Sagarmatha National Park (Khumbu Region)
Sagarmatha National Park is a protected area in the Himalayas of eastern part of Nepal which covers an area of 1148 square kilometers in the Khumbu region of the country. It is the highest national park in the world, with the entire park located above 3,000 m (9,700 ft).The Park includes the highest peak in the world Mt. Sagarmatha (Mt. Everest 8848 m.) and several other well known peaks such as Lhotse, Cho Oyu, Pumori, Ama Dablam, Thamerku, Kwangde, Kangtaiga and Gyachyung Kang. With its terrain cut by deep rivers and glaciers, unlike other parks this park can be divided into four climate zones.
- A forested lower zone,
- A zone of alpine scrub,
- The upper alpine zone which includes upper limit of vegetation growth,
- The Arctic zone where no plants can grow.
As Mt. Sagarmatha (Everest) and the surrounding area is of major significance not only to Nepal but to the rest of the world, its status as a national park since 1976 is planned to safeguard its unique cultural, physical and scientific values through positive management based on sound conservation principles.
The types of plants and animals that are found in the park depend on the altitude. Vegetation in the park varies from pine and hemlock forests at lower altitudes, fir, juniper, birch, blue pines, bamboo and rhododendron woods at mid-elevations, scrub and alpine plant communities higher up and bare rock and snow above tree line. Above this zone all vegetation are found to be dwarf or shrubs. As the altitude increases, plant life is restricted to lichens and mosses. Plants cease to grow at about 5,750 m (18,690 ft), because this is the permanent snow line in the Himalayas.
The Sagarmatha National Park is one of the most beautiful places on the Earth, especially in summer. After the first monsoon rains in June, the hillsides become green and different varieties of flowers start blooming, and butterflies of myriad species appear in different colors. Due to the presence of insects in the environment, many kinds of birds are also seen in the park. 118 species of birds and 26 species of butterflies have made this park their home. The most common birds to be seen are the Impeyen pheasant or Lophophorus (the national bird of Nepal), blood pheasant, cheer pheasant, jungle crow, red billed and yellow billed coughs and snow pigeon. Fairly common birds are the Himalayan griffon, lammergeyer, snow partridge, skylark and many others.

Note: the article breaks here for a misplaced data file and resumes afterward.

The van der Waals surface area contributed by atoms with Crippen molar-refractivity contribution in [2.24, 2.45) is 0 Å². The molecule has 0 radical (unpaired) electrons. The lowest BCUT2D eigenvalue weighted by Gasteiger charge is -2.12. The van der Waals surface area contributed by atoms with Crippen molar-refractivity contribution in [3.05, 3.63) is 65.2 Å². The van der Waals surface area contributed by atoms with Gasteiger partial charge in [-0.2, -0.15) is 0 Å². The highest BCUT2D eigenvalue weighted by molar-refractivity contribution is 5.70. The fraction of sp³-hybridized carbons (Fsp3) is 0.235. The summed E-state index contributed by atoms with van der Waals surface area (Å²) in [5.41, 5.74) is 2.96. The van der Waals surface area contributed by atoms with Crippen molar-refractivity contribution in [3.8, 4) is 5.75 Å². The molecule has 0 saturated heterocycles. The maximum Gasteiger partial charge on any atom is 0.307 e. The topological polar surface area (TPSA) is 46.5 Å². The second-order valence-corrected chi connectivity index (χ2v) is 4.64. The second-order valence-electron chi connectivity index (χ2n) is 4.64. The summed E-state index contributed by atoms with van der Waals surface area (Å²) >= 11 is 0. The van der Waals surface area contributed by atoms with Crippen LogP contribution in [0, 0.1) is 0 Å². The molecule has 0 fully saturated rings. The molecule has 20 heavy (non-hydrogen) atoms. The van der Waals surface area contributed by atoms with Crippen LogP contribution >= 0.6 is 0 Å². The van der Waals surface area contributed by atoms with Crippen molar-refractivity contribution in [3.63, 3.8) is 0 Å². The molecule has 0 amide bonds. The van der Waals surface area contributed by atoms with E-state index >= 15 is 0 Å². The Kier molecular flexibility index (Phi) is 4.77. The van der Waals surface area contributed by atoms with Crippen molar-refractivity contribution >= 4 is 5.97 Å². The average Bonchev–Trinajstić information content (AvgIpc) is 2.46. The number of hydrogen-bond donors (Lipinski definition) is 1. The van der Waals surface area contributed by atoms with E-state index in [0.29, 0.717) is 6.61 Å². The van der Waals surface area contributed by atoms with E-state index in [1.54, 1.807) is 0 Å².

The endangered animals residing in this park are Snow Leopard, Musk Deer, Wild Yak, Red Panda and Himalayan Black Bear. Big mammals commonly seen in the park are the Himalayan Thar and Musk Deer. Other mammals include the Jackal, Weasels, Marten, Common Langur, the Himalayan Mousehare (Pika) and Himalayan Wolves. However, their numbers are not very large and many visitors may not be able to see them.
Sagarmatha is an exceptional area with dramatic mountains, glaciers and deep valleys. The presence of the Sherpas, with their unique culture, adds further interest to this site. A well-known destination for mountain tourism, Sagarmatha National Park was gazette in 1976 and with over 2,500 Sherpa people living within the park has combined nature and culture since its inception.
Encompassing the infinitely majestic snow capped peaks of the Great Himalayan Range, the chain of mountains including the world’s highest Mt. Sagarmatha (Everest) and extensive Sherpa settlements that embody the openness of Sagarmatha National Park to the rest of the world. The carefully preserved natural heritage and the dramatic beauty of the high, geologically young mountains and glaciers were recognized by UNESCO with the inscription of the park as a world heritage site in 1979. The property hosts over 20 villages with over 6000 Sherpas who have inhabited the region for the last four centuries. Continuing their traditional practice of cultural and religion including the restriction of animal hunting and slaughtering, and reverence of all living beings. These practices combined with indigenous natural resource management practices, have been major contributing factors to the successful conservation of the Sagarmatha National Park.
The park is also of major religious and cultural significance in Nepal as it abounds in holy places such as the Thyangboche and also is the homeland of the Sherpas whose way of life is unique, compared with other high-altitude dwellers. The people are primarily Tibetan Buddhists. Their activities are primarily agricultural or trade based. They are famous for their skill as mountaineers. They are friendly and gladly share their heritage.
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